As the Trump administration moves full speed ahead on boosting the oil and fossil fuel industry, opposition to increased pipeline construction is cropping up in different communities around the country.
By Simon Evans
Last Saturday, two dead whales washed up on the coast of Suffolk, in eastern England, and a third was spotted floating at sea.
What happened next illustrates how news can spread and evolve into misinformation, when reported by journalists rushing to publish before confirming basic facts or sourcing their own quotes.
By Monica Amarelo and Paul Pestano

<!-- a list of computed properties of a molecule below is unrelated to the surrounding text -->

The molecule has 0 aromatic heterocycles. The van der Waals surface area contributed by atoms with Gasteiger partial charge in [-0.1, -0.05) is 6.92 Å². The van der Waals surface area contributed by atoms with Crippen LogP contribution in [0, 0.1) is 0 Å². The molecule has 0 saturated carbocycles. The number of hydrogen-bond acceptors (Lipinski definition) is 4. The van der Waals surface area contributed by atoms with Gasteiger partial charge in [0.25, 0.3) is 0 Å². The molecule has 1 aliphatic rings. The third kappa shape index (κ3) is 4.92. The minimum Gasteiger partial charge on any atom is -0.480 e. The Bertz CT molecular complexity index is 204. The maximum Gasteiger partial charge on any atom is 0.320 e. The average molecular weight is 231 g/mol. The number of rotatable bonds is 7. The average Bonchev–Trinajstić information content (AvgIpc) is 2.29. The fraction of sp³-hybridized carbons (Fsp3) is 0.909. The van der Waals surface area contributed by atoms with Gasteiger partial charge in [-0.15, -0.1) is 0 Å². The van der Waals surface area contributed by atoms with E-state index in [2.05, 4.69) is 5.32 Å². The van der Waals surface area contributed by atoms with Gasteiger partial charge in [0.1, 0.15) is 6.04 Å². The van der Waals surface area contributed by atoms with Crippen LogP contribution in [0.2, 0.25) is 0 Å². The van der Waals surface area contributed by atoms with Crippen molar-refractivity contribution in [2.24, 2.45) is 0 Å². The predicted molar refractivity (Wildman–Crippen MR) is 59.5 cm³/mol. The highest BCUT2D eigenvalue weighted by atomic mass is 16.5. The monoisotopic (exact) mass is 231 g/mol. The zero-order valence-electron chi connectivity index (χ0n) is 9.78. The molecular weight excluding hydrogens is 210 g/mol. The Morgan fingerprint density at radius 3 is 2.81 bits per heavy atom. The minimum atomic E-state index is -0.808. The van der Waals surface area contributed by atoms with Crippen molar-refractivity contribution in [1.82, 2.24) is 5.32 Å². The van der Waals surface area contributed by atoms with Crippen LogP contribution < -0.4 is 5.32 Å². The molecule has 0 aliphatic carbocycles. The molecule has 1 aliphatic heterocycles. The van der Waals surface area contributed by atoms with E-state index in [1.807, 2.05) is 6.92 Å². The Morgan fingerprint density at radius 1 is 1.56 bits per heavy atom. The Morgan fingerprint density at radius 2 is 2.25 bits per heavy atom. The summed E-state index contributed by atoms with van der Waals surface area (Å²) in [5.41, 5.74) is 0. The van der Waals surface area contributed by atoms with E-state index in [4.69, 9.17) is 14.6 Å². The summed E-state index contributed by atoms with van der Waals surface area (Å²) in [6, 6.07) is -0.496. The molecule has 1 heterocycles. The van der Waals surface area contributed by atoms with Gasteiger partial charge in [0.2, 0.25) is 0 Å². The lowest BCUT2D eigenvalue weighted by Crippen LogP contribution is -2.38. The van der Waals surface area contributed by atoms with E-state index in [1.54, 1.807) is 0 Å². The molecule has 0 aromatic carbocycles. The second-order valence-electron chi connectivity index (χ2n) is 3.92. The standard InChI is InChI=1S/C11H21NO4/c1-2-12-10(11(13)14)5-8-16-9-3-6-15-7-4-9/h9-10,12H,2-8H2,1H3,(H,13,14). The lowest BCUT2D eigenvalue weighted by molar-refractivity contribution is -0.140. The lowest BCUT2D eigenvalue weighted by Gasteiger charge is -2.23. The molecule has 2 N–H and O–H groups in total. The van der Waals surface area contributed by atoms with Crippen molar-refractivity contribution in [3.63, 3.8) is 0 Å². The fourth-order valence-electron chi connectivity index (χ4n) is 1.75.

Sun safety is a crucial part of any outdoor activity for kids, and sunscreen can help protect children's skin from harmful ultraviolet rays. Kids often get sunburned when they're outside unprotected for longer than expected. Parents need to plan ahead and keep sun protection handy in their cars or bags.
By Joe McCarthy
A lot of people take part in community clean-up efforts—spending a Saturday morning picking up litter in a park, mowing an overgrown field or painting a fence.
A coalition of conservation groups and others announced Thursday that a historic number of comments and petitions of support have been submitted to the U.S. Department of the Interior in support of Bears Ears National Monument. Despite the entirely inadequate 15-day comment period ending on May 26, more than 685,000 comments in support of Bears Ears National Monument have been collected.